Easier libc in Rust

The libc crate gives us access to the UNIX system calls. But calling these functions from Rust can be difficult. You will find yourself constantly converting between String/&str and char* and other C data types. Rust provides several wrappers that use idiomatic Rust data types and error handling. But they are sometimes hard to find. Here’s an index of some of the most commonly used libc calls and their higher level wrappers.


Use std::env::set_current_dir. Example:


Use std::fs::remove_file. Example:



Use std::fs::remove_dir. Example:

if let Err(error) = std::fs::remove_dir("a_dir") {
    println!("There was a problem: {}", error);


Use std::fs::rename.

if let Err(e) = std::fs::rename(
    "a_dir/new.txt") {
    println!("Failed to rename file: {}", e); 


Use std::env::current_dir. In the example below we try to convert the current directory name to a UTF-8 encoded &str:

if let Ok(path_buf) = std::env::current_dir() {
    if let Some(path_str) = path_buf.to_str() {
        println!("Current dir: {}", path_str);
    } else {
        println!("Could not convert path name to UTF-8.");
} else {
    println!("Could not get current directory.");


Use std::fs::metadata. UNIX specific data that is available from C’s struct stat can be accessed using the std::os::unix::fs::MetadataExt trait.

use std::os::unix::fs::MetadataExt;

fn main() {
    if let Ok(m) = std::fs::metadata("a_dir/file.txt") {
        println!("File size: {}", m.size());
        println!("Creation time: {}", m.ctime());
        println!("Access time: {}", m.atime());  
    } else {
        println!("Failed to get stat.");


The wrapper approach involves calling std::fs::set_permissions. But to construct a std::fs::Permissions using the UNIX mode flags you will need to bring the std::os::unix::prelude::PermissionsExt trait into scope.

use std::os::unix::prelude::PermissionsExt;

fn main() {
    //chmod to 666
    if let Err(e) = std::fs::set_permissions(
        std::fs::Permissions::from_mode(0o666)) {
        println!("Failed to chmod: {}", e);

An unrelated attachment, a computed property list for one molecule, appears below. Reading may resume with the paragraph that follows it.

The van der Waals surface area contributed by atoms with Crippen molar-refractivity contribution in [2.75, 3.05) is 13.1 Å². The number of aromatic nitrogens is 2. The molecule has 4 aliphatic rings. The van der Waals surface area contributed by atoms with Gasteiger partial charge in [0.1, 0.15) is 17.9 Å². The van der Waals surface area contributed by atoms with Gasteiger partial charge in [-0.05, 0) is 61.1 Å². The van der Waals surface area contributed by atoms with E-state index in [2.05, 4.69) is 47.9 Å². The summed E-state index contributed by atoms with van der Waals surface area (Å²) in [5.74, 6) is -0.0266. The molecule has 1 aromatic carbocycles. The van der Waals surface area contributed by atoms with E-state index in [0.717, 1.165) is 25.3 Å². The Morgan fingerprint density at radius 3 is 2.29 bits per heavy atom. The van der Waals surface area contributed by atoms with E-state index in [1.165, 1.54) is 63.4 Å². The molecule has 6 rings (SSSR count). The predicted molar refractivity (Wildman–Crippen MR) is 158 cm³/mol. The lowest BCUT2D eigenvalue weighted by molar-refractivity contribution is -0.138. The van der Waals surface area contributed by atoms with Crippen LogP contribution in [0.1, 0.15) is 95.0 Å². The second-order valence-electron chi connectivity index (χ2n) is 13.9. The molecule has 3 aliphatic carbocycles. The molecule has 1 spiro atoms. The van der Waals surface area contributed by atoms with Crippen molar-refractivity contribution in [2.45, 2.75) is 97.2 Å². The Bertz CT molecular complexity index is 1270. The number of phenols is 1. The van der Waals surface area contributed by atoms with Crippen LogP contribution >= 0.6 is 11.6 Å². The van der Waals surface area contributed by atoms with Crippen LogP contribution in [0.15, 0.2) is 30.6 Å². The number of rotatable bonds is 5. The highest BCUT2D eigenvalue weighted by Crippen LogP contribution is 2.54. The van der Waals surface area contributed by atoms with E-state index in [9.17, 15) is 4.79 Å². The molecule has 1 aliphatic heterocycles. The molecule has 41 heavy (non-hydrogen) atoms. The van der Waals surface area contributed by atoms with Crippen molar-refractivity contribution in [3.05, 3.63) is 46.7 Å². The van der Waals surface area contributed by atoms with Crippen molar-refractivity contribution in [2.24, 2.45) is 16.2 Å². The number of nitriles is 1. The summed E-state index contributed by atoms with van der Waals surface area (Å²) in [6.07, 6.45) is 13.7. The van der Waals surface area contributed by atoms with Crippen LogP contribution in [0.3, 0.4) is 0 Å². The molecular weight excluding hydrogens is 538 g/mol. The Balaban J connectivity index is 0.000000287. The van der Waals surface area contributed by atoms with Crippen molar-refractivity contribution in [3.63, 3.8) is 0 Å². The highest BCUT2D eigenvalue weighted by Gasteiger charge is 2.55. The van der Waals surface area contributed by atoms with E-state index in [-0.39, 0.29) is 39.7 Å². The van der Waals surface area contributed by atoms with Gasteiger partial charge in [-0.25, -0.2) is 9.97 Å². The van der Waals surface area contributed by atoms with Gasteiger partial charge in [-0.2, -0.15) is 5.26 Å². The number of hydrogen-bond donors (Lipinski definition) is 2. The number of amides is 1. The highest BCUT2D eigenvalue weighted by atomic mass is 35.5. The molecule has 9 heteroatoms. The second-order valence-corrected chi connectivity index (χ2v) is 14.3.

You can also call chmod directly from libc crate. But the function is in a strange module.

extern crate libc;
use libc::funcs::posix88::stat_::chmod;
use libc::types::os::arch::posix88::mode_t;

fn easy_chmod(path: &str, mode: u64) -> bool  {
    if let Ok(c_str) = std::ffi::CString::new(path) {
        unsafe {
            let result = chmod(
                mode as mode_t);

            return result == 0;

    return false;

fn main() {
    if !easy_chmod("a_dir/file.txt", 0o666) {
        println!("Failed to chmod.");


Use std::fs::create_dir. I find this utility method useful.

fn make_dir(path: &str) -> std::io::Result<()> {
    let err = match std::fs::create_dir(path) {
        Ok(_) => return Ok(()),
        Err(e) => e

    match err.kind() {
        ErrorKind::AlreadyExists => return Ok(()),
        _ => {
            println!("Failed to create directory: {}", path);

            return Err(err);


Use std::env:var.

if let Ok(val) = std::env::var("HOME") {
    println!("Got variable: {}", val);
} else {
    println!("Failed to get env variable");


Use std:env:set_var.

std::env::set_var("GREET", "Hola");

Use std::fs::hard_link.

if let Err(e) = std::fs::hard_link(
    "a_dir/file.txt", "a_dir/another.txt") {
    println!("Failed to create hard link: {}", e);

Use std::os::unix::fs::symlink.

if let Err(e) = std::os::unix::fs::symlink(
    "a_dir/file.txt", "a_dir/another.txt") {
    println!("Failed to create soft link: {}", e);

One thought on “Easier libc in Rust

  1. This really helped me out! I really didn’t like having to use pointers and mark sections of code unsafe just to change the file permissions to executable. Thanks a ton!

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